Pregnancy and Parenting Resources @ Your Library

November 9, 2010 at 6:09 pm Leave a comment

Very soon I’ll be taking a break from the library to go on maternity leave.  Over the last eight months, I’ve read (or at least browsed) at least fifty books on pregnancy and parenting.  In my opinion, these are the best of the best…and they’re all available for you to check out!

When most people think of books about pregnancy, What to Expect When You’re Expecting is usually the first thing that comes to mind.  It’s a classic text on the ins and outs of pregnancy from before conception through the birthing process.  Even if you’re not interested in reading the book from cover-to-cover, you can follow along week by week to get an idea of what’s happening with your body and your baby.

 

 

 

Similar in concept to What to Expect When You’re Expecting, the Mayo Clinic Guide to a Healthy Pregnancy covers conception through birth, and also gives weekly updates on what’s going on inside you’re body.  Plus, knowing this information comes from such a renowned health institution can help parents-to-be feel more comfortable with its advice.  A great feature of this book are the monthly charts which let you know if something which weird things that happen to your body (and believe me, there will be weird things that go on with your body) are worth seeking medical attention for at certain points in your pregnancy.  For example, light spotting might be totally normal at one point in your pregnancy, but very bad news at another point in your pregnancy.

I picked up The Caveman’s Pregnancy Companion for my husband, but it was actually educational and entertaining for the both of us.  It’s full of great advice for dads-to-be on what to expect from a pregnant partner, and tips on how to make sure that he is making the pregnancy as easy on her as possible.  From urging dad to make more meals (recipes of varying degrees of difficulty are included) to the finer points of prenatal massage, it’s a light-hearted guide that most men will enjoy at least thumbing through.  However, some advice should probably be cleared with one’s partner.  For example, a woman planning on breastfeeding her child might not appreciate a bottle of champagne in the hospital room right after the birth.

 

Of all the parenting books I’ve read (and I’ve read a LOT), Eat Sleep Poop is the most down-to-earth, sensible book I’ve found.  The author, a pediatrician who wrote this book right after the birth of his own first child, takes parents through many potentially worrying situations (Why is my child yellow? Why does my child have fur?  Why is my child’s poop green?) and lets them know what’s normal and what’s not.  It’s a essentially a meditation on taking a deep breath and trusting one’s parental instincts, with a lot of useful medical information backing that up.  Plus, the book has decision charts.  Decision charts!  Baby has a cough?  If he/she has a fever, do this.  If he/she is cool to the touch, do this.  My only complaint about the book is that the author didn’t include more of these very useful tools.

 

Don’t let the title scare you off.  Eat Well, Lose Weight, While Breastfeeding isn’t strictly for mothers in search of weight loss after birth, and neither is only for mother’s planning on breastfeeding.  This is a well thought out guide to nutrition after childbirth.  It includes great ideas for snacks and meals, none of which are overly complicated, and all of which are suitable to eat as a family.  While structured similarly to diet books, the author is both non-judgmental and realistic with her expectations of new moms.  She takes a kind approach, and acknowledges that even new moms need to treat themselves with unhealthy things every now and again.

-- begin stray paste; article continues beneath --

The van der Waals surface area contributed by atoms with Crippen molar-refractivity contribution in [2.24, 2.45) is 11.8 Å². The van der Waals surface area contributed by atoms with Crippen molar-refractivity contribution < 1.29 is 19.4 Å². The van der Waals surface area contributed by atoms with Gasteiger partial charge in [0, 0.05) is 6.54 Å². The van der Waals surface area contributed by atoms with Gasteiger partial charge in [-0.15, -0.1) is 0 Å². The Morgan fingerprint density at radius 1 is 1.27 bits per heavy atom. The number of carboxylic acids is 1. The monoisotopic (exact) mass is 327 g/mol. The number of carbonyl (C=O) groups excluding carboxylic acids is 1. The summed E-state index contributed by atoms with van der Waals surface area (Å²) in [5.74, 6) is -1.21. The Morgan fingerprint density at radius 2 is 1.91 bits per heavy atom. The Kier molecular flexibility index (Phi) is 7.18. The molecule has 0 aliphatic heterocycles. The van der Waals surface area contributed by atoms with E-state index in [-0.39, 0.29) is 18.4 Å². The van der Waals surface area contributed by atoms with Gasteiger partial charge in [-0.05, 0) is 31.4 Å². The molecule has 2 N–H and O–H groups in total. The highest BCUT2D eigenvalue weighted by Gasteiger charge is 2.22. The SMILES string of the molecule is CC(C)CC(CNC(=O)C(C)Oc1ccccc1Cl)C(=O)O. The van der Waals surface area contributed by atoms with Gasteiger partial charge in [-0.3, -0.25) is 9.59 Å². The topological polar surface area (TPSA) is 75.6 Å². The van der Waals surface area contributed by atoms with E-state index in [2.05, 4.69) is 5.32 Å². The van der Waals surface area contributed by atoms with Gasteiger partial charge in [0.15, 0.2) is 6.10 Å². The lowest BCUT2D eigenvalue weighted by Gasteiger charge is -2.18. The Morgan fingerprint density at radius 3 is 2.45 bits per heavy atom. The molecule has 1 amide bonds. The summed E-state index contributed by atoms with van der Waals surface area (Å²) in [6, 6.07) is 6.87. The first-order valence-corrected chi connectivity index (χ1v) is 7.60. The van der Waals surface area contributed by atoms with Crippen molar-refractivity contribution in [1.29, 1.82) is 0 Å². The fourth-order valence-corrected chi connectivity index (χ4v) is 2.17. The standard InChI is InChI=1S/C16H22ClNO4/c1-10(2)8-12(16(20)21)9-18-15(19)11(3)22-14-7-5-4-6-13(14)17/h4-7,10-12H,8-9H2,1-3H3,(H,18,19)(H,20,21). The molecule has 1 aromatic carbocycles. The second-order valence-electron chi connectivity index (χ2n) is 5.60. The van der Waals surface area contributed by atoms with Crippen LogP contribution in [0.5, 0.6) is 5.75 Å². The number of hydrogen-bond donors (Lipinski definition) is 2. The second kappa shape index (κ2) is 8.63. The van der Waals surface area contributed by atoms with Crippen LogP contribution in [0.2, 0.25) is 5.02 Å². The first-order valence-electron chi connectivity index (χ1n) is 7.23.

While I prefer to read about pregnancy and childbirth, we also have quite a few relevant DVDs available for checkout.  These include:

And of course, in this digital age, there are a plethora of pregnancy-, childbirth-, and parenting-related websites available to visit from the library or from your own computer.

My favorite pregnancy website is TheBump.com.  It was created by the same team who developed the very successful wedding-planning website TheKnot.com and the lifestyle website TheNest.com.  Among the many resources available at The Bump are a pregnancy checklist, advice from doctors and other professionals, message boards, a baby naming guide, and the fantastic How Big is Baby?, which not only gives information on each week’s (or month’s, if you’re near the end) development, but also compares the baby to a familiar fruit or vegetable.  Trust me, it’s cuter than it sounds.  Users can also sign up for a weekly email, which not only includes How Big is Baby?, but also gives a short snippet on what’s going on with baby that week.  (This week my baby is a honeydew melon, and has finished his/her hearing development!)

Even if you have no interest in Lamaze, the Lamaze International website can be a great resource for pregnant women.  You can sign up for weekly pregnancy-related email, read their blog, or take a look at one of the many other pregnancy and childbirth resources they offer.

Finally, it’s not a website, but if you’re addicted to texting like I am, you might find daily texts for new and expecting parents to be useful.  The Children’s Services Council of Palm Beach County has made text4baby available to local residents.  Simply text the word BABY (or BEBE, if you prefer Spanish) to 511411, and you’ll receive a free (if you have a plan with unlimited texting) text message with pregnancy advice every day, aimed at your specific stage of pregnancy.

If you’re pregnant or know someone who is, I hope you find these resources helpful.  You can always ask a librarian for assistance finding more information about specific pregnancy-related topics!

 

**Britta**

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